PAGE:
Do you make a menu plan for your weekly dinners, or wing it every night depending on what you feel like eating?
I'll definitely admit to some
Food waste is a huge problem these days with Aussie households throwing away $8 billion worth of food every year. That number is incredibly alarming, but could be so easily turned around if we all shopped a little more thoughtfully and made better use of our leftovers. And it will save you money too! Because I find that herbs are the one thing I find myself throwing out most often, I've put together some tips for how to store them, use them and preserve them below.
1. Store them properly. The first step to maximising the life of your fresh herbs is storing them properly to avoid prematurely wilted leaves, and it can differ between the kinds of herbs. This article from Taste has some great tips.
2. Make pesto. Any leafy green herbs you have lying around will work including basil, parsley, coriander, mint and even spinach, kale and rocket leaves. Whiz in the food processor with some olive oil, pine nuts (or almonds, walnuts, pumpkin seeds - experiment with it), parmesan cheese, salt and pepper. Serve with pasta or freeze for later.
3. Make herb butter. I absolutely love this idea! Soften some salted butter and mix in almost any kind of chopped herbs (or a mixture). This is a delicious and practical way to extend their life by a few weeks.
4. Add to a drink. Parsley and mint are delicious and good for you in green smoothies and juices. A few basil or mint leaves in some iced water is wonderfully refreshing, and you can get really creative with herbs in cocktails and cordials. Basil and berry mojitos, a coriander mule, rosemary simple syrup or the classic mint julep, just to name a few.
5. Freeze them in olive oil. This is a great little tip from The Kitchn that prevents them from turning brown in the freezer and infuses the oil with a great flavour that will carry through into your cooking. Note: this works best with 'hard herbs such as rosemary, sage, thyme, and oregano.
6. Dry them. Almost all herbs can be dried for use later. This article has lots of great tips and step by step photos of several ways to dry herbs - from in the sunshine to in the oven.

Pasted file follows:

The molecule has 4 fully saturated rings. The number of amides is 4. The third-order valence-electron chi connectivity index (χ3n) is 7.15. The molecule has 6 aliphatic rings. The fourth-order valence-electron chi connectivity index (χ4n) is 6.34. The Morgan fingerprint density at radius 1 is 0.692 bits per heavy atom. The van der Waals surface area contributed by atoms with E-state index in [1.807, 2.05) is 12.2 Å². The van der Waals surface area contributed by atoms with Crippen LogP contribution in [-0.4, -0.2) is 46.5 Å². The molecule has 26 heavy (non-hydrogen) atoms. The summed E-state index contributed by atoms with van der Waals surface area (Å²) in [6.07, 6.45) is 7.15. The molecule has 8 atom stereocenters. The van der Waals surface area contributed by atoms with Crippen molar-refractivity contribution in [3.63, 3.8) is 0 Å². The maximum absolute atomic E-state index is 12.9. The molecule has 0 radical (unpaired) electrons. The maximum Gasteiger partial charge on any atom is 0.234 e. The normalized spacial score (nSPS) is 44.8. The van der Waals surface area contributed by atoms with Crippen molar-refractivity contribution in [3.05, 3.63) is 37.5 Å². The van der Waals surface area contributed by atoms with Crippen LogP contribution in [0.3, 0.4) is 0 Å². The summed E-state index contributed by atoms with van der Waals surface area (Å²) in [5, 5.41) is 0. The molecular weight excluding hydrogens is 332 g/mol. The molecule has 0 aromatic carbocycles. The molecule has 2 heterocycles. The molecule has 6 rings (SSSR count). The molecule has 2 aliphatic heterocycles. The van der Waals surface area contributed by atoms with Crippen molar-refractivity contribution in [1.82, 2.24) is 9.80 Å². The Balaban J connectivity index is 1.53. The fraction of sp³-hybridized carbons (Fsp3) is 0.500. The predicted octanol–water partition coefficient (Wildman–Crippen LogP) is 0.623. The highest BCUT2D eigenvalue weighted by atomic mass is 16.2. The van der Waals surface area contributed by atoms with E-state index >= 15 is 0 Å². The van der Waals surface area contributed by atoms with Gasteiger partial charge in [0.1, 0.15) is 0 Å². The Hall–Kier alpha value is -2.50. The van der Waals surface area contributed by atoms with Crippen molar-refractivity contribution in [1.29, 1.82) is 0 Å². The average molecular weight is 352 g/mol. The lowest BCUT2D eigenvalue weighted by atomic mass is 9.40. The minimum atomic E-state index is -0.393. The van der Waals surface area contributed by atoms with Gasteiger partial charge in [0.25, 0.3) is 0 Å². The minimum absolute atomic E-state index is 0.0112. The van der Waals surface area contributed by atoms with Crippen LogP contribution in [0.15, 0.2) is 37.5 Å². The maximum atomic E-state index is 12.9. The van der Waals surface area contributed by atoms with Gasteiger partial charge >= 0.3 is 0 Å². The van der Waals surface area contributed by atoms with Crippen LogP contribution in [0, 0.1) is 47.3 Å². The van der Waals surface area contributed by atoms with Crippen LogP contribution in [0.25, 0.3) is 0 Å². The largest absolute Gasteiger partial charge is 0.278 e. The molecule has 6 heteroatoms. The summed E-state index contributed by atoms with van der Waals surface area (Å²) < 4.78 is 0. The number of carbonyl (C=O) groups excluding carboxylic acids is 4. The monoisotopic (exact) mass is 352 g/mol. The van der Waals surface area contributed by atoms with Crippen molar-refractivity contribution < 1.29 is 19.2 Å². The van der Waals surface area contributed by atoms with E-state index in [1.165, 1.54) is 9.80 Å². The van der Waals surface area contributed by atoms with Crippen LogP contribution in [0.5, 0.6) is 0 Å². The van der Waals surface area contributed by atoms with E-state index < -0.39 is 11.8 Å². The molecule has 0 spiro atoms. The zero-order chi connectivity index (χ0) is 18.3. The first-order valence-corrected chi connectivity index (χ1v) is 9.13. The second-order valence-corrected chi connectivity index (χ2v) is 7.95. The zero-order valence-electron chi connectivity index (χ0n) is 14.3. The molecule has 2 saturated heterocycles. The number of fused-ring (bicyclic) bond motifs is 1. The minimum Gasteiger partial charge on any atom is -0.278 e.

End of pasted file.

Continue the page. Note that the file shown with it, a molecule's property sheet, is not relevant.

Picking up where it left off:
7. Grow your own. If you have some space in your garden or on your balcony, consider planting a few of the herbs you like to cook with. Most grow really well in pots, and when you only cut what you are about to use, you'll have fresh herbs all the time and no waste. If you grow coriander, you can also use the seeds in cooking, they're lovely lightly toasted in a pan and added to soups and stocks or pounded in a mortar and pestle and added to curries.
I had an enormous bunch of silverbeet (99c!) plus a few half bunches of herbs and some rocket in the fridge when I stumbled across this recipe in one of my favourite cookbooks, Jerusalem by Yotam Ottolenghi. This kind of recipe is very 'forgiving' and you can easily substitute some of the greens, herbs and even cheeses for whatever you have available. In keeping with the theme of not wasting food, I also loved that the recipe used both the leaves and the stems of the spinach, which gave it a really interesting flavour and more hearty texture.
After years and years of hating ricotta, I think I can safely say I'm now a fan, and it goes so well with spinach and pastry, as most people have known forever. This pie reminded me of a cross between a Turkish burek and a Green spanakopita - both things I now love!!
Here are a few ways to mix it up...
- My Dad thinks it would have been nice with some meat in the pie - either chicken or pork mince that can be fried with the onions before moving on with the recipe as below.
- Try kale or swiss chard instead of spinach
- Experiment with different herbs, depending on what you have left in the fridge. Dill or coriander would also work wonderfully.
- Add some toasted pine nuts for a little bit of crunch
- You could try using a good quality butter puff pastry instead of the filo
- It's perfect the next day for lunch, or on a picnic, and delicious served at room temperature